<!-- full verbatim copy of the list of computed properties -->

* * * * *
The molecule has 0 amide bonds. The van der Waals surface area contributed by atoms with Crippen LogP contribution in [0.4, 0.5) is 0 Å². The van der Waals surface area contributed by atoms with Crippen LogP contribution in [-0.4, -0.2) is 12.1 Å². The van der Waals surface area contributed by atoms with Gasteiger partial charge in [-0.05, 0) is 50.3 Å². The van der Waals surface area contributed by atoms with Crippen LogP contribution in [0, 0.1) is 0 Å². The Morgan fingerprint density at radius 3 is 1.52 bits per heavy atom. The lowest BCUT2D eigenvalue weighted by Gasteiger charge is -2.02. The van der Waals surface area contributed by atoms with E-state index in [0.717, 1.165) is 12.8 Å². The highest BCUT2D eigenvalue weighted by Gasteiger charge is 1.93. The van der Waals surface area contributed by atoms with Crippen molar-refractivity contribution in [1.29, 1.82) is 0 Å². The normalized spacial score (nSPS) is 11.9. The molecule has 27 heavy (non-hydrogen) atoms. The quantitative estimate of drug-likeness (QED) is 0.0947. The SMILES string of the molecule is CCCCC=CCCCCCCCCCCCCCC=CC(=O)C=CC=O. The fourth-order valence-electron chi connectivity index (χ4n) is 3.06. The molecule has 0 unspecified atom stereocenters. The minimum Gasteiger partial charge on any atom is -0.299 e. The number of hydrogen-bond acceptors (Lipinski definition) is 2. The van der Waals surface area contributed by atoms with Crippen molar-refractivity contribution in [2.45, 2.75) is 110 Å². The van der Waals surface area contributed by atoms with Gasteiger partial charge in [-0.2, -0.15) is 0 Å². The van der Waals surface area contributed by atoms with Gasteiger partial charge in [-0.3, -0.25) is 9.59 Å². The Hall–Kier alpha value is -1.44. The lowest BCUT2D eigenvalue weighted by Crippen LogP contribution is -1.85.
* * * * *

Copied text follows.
The molecule has 0 amide bonds. The van der Waals surface area contributed by atoms with Crippen LogP contribution in [0.4, 0.5) is 0 Å². The van der Waals surface area contributed by atoms with Crippen LogP contribution in [-0.4, -0.2) is 12.1 Å². The van der Waals surface area contributed by atoms with Gasteiger partial charge in [-0.05, 0) is 50.3 Å². The van der Waals surface area contributed by atoms with Crippen LogP contribution in [0, 0.1) is 0 Å². The Morgan fingerprint density at radius 3 is 1.52 bits per heavy atom. The lowest BCUT2D eigenvalue weighted by Gasteiger charge is -2.02. The van der Waals surface area contributed by atoms with E-state index in [0.717, 1.165) is 12.8 Å². The highest BCUT2D eigenvalue weighted by Gasteiger charge is 1.93. The van der Waals surface area contributed by atoms with Crippen molar-refractivity contribution in [1.29, 1.82) is 0 Å². The normalized spacial score (nSPS) is 11.9. The molecule has 27 heavy (non-hydrogen) atoms. The quantitative estimate of drug-likeness (QED) is 0.0947. The SMILES string of the molecule is CCCCC=CCCCCCCCCCCCCCC=CC(=O)C=CC=O. The fourth-order valence-electron chi connectivity index (χ4n) is 3.06. The molecule has 0 unspecified atom stereocenters. The minimum Gasteiger partial charge on any atom is -0.299 e. The number of hydrogen-bond acceptors (Lipinski definition) is 2. The van der Waals surface area contributed by atoms with Crippen molar-refractivity contribution in [2.45, 2.75) is 110 Å². The van der Waals surface area contributed by atoms with Gasteiger partial charge in [-0.2, -0.15) is 0 Å². The van der Waals surface area contributed by atoms with Gasteiger partial charge in [-0.3, -0.25) is 9.59 Å². The Hall–Kier alpha value is -1.44. The lowest BCUT2D eigenvalue weighted by Crippen LogP contribution is -1.85.